Furniture retailers would love to see customers lined up at their front doors when they reopen after weathering the public health crisis.
Attorney Pascal Benyamini warned of a different possibility in a Home Furnishings Association webinar May 7.
“If you start on the wrong foot, by not showing that you’re taking this seriously, I think you’re looking at lawyers just lining up outside your door to bring claims,” Benyamini said. “If you’re taking the necessary measures, you may still have a few lawyers standing outside, but at the very least you’re mitigating as much as possible, not only with your own employees but also with potential customers and vendors.”
The threat of coronavirus-related legal actions induces high anxiety among many furniture retailers and other businesses.
“Virtually all small business owners are, to some degree, concerned about increases in liability claims, with 38 percent very concerned about increased liability when reopening their business,” a survey of its members by the National Federation of Independent Business found.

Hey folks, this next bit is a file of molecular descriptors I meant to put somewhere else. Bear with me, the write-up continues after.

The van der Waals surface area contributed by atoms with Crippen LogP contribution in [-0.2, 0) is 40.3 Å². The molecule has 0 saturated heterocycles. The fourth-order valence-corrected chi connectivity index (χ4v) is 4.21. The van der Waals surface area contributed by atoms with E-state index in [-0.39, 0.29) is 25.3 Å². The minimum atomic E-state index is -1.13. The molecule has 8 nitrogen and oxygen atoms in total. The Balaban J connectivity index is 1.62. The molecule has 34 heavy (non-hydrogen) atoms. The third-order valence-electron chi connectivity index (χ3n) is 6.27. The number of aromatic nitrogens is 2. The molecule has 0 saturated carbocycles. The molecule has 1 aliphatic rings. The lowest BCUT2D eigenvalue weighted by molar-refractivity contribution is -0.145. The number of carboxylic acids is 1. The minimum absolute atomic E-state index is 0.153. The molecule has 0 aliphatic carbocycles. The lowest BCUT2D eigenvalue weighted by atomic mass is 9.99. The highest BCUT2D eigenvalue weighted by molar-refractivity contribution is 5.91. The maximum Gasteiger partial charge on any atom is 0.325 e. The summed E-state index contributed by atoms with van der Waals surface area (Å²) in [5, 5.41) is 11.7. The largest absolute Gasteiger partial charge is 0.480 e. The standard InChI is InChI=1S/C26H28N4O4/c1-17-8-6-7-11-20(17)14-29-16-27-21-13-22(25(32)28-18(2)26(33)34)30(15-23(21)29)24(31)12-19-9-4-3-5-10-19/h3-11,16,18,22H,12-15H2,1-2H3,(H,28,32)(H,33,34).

The HFA shares those concerns, which is why it’s asking congressional leaders to include limited liability protection in the next coronavirus recovery bill.
White House is looking at it carefully
This is under strong consideration.
“Liability protection is something we are looking at very carefully,” National Economic Council Director Larry Kudlow recently told reporters at the White House. “We want small business to have some confidence that if they do reopen, they’ll stay open. So that would be one of the key factors.”
Sen. Rick Scott strongly supports liability protection for businesses, Katie Weissert, a senior policy adviser for the Florida Republican, told HFA President Jesús R. Capó May 8. Capó is chief
information officer for El Dorado Furniture in Miami, Fla. The call between Capó and the senator’s office was arranged by Chris Andresen, HFA’s representative in Washington, D.C.
Several business groups also support a liability shield. It would bar legal actions against a business for alleged or actual exposures to the COVID-19 virus as long as the business was relying on and generally following applicable government standards and guidance.